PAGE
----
2d District: Benton, Coos7"tyy-Douglas
and Lane. 3d District : Linn, Marion,
Polk and Yamhill 4th District: Clacka
mas, Columbia, - Mulnomao Tillamook
and Washington. 5th District : Grant,
Umatilla, Union and Wasco.
TERMS OF CIRCUIT COURTS.
First District In the county of Jose
phine, on the fourth Jtfbnday in October;
Jackson, second iuonday in February,
June and November.
Second District Douglas, third .Mon
day in October, and second .Monday in
May ; Coos, ftorth Mmday in May, and
second Afonday in September; Curry, first
.Monday in June f Lane, third .Monday in
April, and first 3onday in November;
Benton, second .Monday in April, and
third afonday in November.
" Third District Linn, fourth 3bnday in
March, and second .Monday in October ;
Marion, second .Monday in March, June
and November . Polk, second Monday in
May, and fourth .Monday in November ;
Yamhill, second Monday in April, and
fourth Monday in October; Tillamook,
econd Monday in July.
Fourth bistrict-ciackamas, fourth Mon
day in April and September ; Multnomah,
second Monday in February, June and
October i Columbia, second" Monday in
April; Clatsop, second Monday in August
and fourth Tuesday in January ; Wash
ington, fourth Monday in May, and first
Monday in October, .
; Fifth District Wasco, third Monday in
June, and second Monday in November ;
Grant, first Monday iii June, and third
Monday in September ; Baker, third Mon
day in May, and flr3t Monday in October;
Union, first Monday in May, and third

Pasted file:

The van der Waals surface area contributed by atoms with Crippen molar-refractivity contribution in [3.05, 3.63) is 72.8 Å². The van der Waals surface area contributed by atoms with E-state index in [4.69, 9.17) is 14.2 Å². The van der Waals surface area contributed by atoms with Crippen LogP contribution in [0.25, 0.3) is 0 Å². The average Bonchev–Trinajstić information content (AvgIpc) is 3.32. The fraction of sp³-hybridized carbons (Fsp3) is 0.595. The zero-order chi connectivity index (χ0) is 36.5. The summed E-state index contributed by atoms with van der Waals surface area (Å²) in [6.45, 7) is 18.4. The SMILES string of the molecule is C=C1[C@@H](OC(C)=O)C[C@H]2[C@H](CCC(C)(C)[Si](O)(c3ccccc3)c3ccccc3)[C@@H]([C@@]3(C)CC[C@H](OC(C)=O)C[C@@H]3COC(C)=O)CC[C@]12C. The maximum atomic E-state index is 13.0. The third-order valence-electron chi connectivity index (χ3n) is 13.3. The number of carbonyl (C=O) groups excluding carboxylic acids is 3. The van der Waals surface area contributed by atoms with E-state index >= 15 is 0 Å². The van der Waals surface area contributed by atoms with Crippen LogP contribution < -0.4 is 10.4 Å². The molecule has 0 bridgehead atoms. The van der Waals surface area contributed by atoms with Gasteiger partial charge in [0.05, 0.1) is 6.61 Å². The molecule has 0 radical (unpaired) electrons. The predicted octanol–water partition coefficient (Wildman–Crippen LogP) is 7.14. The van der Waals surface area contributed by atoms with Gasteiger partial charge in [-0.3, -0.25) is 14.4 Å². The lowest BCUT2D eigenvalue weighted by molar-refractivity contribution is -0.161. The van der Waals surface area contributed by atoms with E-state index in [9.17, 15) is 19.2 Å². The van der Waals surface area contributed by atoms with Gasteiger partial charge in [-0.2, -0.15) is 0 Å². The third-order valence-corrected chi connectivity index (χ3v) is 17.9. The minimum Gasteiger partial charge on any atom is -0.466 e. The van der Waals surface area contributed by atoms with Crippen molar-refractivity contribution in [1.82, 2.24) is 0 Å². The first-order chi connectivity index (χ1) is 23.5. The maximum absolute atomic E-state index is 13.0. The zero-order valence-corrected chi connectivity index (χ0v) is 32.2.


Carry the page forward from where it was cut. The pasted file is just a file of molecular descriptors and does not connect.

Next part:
Monday in October ; Umatilla, last Mon
day in April, and the fourth Monday in
October. " " .
1 "Benton County Directory.
Count v Judge . John Burnett.
County Clerk.;,. ........ B. W. Wilson.
Sheriff J- Palmer.
Commissioners, J. Chambers, J . Edwards.
Treasurer.... ... ....William Groves.
Assessor W. H. Johnson.
School Superintedenti... . A. Brown.
Surveyor -George Mercer.
Coroner.... ... .... DJr,; TJ-
Justice of the Peace ...... W. R. Privett.
Constable.... .... .... .... .James Graves.
TBRM8 OF COUNTY COURTS.
On" the First Monday in each Month.
H. E. HARRIS.
ON HAND AGAIN AT THE OLD
' , -w a ,i i, STAND, A4'4lf A.
CROCERY ASD PROVISION STORE.
Xovsmber 8, 1872. ', ' ; 2:29tf
DR. D. S. STRTKER,
Uses all the latest improvements, and does
all work in his line of profession in the
best and most approved styles. Anaesthetic
used for the painless extraction of teeth,
if desired. Dental examination and con
sulting free. Satisfaction guaranteed in
every case. Charges moderate. . Call and
examine specimens of his work. Office
opposite the Postoffice, Corvallis, Oregon.
JOHJf B0SWELL, M. D.,
PHYSICIAN AND SURGEON,
CORVALLIS. ' Tf -' ''
Will attend promptly to all calla In the